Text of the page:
Agricultural issues have yet to grab the attention of the 2016 presidential campaign in a meaningful way, even as the candidates zig-zag across Iowa in preparation for the Feb. 1 caucus.
But Roger Bernard, a policy analyst at Informa Economics, says there are a handful of topics that farmers and ranchers should pay attention to in 2016:
The issue of renewable fuels has been the one ag topic that has been discussed by current candidates. “I think ethanol’s probably been the one that’s come up the most, and that focused really on Mr. [Ted] Cruz,” Bernard says. “His statements, his positions were not very favorable.”
While candidates may not be discussing ag directly during the debates, there are plenty of policy issues affecting producers right now, from environmental regulations like the Clean Water Rule to big trade deals like the Trans-Pacific Partnership.
For that reason, Bernard says it's important for farmers and ranchers to understand the candidates’ views on these issues. "I think Mr. [Donald] Trump is probably going to be viewed as someone who likes trade, or understands trade … even though he doesn’t like the Trans-Pacific Partnership," Bernard explains. That could be problematic, Bernard notes, since the TPP presents an important opportunity to increase U.S. grain exports to emerging markets.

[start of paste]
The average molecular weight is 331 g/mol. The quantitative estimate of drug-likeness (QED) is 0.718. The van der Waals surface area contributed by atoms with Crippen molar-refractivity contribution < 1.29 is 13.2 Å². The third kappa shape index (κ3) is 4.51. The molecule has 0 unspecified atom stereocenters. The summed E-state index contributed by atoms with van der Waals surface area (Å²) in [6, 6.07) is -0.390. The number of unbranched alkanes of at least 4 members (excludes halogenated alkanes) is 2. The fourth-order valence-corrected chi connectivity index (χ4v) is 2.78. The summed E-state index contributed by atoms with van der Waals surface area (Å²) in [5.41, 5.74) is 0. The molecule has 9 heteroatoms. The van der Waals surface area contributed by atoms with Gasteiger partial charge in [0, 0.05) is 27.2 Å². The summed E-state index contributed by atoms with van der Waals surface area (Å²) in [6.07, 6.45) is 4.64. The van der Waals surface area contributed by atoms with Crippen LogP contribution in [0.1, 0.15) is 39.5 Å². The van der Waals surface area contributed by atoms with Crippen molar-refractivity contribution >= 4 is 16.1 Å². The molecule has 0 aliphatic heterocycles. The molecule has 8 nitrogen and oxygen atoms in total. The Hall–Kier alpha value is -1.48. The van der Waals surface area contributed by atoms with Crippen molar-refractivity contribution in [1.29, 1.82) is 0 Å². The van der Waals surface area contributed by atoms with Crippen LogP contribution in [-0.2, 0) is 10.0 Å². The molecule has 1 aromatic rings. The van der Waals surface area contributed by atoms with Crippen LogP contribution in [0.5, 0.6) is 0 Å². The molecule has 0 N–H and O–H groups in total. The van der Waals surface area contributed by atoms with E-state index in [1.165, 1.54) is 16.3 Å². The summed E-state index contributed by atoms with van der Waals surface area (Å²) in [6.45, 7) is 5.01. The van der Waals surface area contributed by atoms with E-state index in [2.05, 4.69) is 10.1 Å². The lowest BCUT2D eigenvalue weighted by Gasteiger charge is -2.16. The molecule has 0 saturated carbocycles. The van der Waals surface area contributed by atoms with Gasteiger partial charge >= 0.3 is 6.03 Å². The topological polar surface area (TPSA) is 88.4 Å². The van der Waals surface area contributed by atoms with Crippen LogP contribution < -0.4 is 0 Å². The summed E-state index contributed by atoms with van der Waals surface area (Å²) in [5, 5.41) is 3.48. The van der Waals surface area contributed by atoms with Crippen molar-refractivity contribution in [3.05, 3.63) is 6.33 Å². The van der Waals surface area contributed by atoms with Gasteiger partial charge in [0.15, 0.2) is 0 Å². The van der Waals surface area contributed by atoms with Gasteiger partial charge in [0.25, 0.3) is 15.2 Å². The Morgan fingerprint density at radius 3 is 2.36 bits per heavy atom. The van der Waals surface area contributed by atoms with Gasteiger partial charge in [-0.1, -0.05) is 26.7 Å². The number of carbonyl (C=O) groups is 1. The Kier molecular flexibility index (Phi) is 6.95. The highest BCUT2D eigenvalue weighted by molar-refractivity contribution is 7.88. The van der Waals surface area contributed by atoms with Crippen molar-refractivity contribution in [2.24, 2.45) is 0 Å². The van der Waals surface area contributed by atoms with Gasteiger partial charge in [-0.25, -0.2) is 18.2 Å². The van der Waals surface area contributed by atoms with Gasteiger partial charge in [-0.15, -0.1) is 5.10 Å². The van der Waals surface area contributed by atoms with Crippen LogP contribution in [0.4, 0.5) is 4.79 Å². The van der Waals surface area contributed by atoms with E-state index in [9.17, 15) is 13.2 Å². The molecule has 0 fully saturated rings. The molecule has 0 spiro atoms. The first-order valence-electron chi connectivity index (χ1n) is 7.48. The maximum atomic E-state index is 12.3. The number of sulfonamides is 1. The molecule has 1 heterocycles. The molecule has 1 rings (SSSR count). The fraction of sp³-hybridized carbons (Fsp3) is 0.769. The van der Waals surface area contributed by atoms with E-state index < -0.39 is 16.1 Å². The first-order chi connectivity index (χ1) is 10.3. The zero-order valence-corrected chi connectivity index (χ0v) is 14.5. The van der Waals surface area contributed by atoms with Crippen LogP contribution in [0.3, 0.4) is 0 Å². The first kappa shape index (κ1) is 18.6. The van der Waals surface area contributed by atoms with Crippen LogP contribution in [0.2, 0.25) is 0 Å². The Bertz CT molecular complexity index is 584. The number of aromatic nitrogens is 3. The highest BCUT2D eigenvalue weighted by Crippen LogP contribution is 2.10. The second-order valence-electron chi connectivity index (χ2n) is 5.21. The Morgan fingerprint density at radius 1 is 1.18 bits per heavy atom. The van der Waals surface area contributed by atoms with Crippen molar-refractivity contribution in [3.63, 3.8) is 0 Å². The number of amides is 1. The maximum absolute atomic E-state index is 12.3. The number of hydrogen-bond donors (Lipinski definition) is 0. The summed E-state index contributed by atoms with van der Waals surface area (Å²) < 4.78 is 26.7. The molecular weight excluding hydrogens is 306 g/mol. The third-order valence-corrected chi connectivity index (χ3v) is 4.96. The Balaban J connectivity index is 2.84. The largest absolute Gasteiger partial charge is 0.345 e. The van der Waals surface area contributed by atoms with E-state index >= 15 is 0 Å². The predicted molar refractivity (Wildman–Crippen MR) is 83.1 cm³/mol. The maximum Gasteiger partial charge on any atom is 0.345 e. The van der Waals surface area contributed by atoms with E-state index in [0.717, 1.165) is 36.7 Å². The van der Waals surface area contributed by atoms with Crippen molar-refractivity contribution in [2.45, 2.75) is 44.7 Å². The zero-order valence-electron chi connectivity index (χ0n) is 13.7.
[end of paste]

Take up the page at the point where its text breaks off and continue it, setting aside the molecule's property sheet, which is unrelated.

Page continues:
Top Producer's Anna-Lisa Laca caught up with Bernard at the 2016 Top Producer Seminar. Click play to watch the complete interview.
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While the race to the White House commands the most attention among the media and voters, farmers and ranchers probably will be most impacted by whoever is tapped for the top spot at USDA, according to Bernard. “What is their focus going to be?” he asks.
That person would replace Secretary of Agriculture Tom Vilsack, who has been on the job since 2009.
But Vilsack might not vanish. For the Democrats, Bernard thinks Hillary Clinton will be the nominee in the general election, and analysts have pointed to Vilsack as her possible vice-presidential running mate. “You can’t rule it out,” Bernard says. “Keep in mind that when Mr. Vilsack ran for president, when he pulled out of the race, he threw his support behind Hillary Clinton.” It all depends on where the Clinton campaign thinks it needs support, according to Bernard, but he adds that having a person who understands agriculture in No. 2 spot in Washington would be a “major plus for U.S. agriculture.”
Of course, a lot could change before Tuesday, Nov. 8, 2016, when voters will go the polls and elect the next president.